Yoga, an ancient but perfect science, deals with the evolution of humanity. This evolution includes all aspects of one’s being, from bodily health to self-realization. Yoga means union – the union of body with consciousness and consciousness with the soul. Yoga cultivates the ways of maintaining a balanced attitude in day-to-day life and endows skill in the performance of one’s actions. –B.K.S. Iyengar
A regular yoga practice can provide a wealth of mental, physical and spiritual benefits. From greater strength and flexibility to lowered blood pressure to increased mental focus, many opportunities exist for enhancing health within yoga’s positive, non-forceful approach.
I started practicing yoga in 2006 after an emergency appendectomy. Post surgery, I had to sleep on the couch upstairs in our tiny lakeside cottage because going up the spiral staircase from the bedroom below was too hard. I ate tiny bits of soup, cleaned the surgical wound regularly, read a lot of books and lamented the fact that my usual modes of exercise just weren’t possible. Turns out they don’t recommend trail running and cross-country skiing after a semi-major surgery, albeit a pretty routine one. I was supposed to lay pretty low, and that wasn’t what I was used to. I like to move.
Not knowing what else to do, I remembered an old yoga DVD that somebody gave me for Christmas a few years back. I popped it into the player and moved through the motions in my dark little spare room awkwardly – in hindsight, yoga probably wasn’t an awesome choice for helping an abdominal wound to heal, but hey, it healed so I guess that’s water under the bridge at this point. I missed getting my heart rate up, to be sure. But I kept popping the DVD into the player and I kept spending those 32 minutes in my dark little spare room bending and breathing with intention until I was feeling up to running again. Something about the flow of breath tied to movement, however gentle, kept my “can’t function w/out my daily workout” itch from making me miserable.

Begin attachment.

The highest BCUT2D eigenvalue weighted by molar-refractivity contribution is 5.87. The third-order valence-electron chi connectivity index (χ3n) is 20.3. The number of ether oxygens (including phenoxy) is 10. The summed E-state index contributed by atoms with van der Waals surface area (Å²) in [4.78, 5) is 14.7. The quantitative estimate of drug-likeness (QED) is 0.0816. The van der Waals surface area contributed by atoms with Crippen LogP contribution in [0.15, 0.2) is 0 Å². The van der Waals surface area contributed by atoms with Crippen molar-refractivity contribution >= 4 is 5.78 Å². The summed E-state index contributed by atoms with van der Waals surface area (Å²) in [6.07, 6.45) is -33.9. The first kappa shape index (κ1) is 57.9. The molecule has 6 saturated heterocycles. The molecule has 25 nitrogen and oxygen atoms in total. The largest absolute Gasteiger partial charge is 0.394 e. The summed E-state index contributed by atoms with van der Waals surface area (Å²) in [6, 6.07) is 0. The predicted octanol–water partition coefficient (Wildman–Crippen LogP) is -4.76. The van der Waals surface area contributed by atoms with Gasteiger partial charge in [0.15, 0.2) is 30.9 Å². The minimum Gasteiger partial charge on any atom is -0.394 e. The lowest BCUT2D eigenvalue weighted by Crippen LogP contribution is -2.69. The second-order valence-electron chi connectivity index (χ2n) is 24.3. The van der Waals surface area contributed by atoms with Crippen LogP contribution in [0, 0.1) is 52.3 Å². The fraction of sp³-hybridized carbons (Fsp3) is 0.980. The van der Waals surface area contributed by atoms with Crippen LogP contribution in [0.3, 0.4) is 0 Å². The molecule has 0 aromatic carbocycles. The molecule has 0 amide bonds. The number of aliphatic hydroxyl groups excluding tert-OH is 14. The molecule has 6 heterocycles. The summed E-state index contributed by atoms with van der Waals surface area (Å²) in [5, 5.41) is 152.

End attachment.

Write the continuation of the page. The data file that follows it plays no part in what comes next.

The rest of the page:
So my introduction to yoga wasn’t profound, or formal, or even a very good story. But the impact that yoga has had on my wellbeing over the last 10 years is anything but. Yoga has provided a space to land when nothing else was holding my weight. Yoga has gotten me through a natural childbirth. Yoga has provide hours of entertainment as my toddler tries her own variations of warrior two. Yoga has invited a calm and centered start to my day, and yoga has absorbed the stress of a hectic week. Yoga has gifted me with strength, flexibility and balance and yoga doesn’t care if I fall. Yoga doesn’t demand anything but my presence and gives back everything that I give, and then some.
What’s your yoga story? How might you use the pending spring to explore how yoga and other self- care practices can support your wellbeing?
Image: Matty Stevenson, Flickr/CC 2.0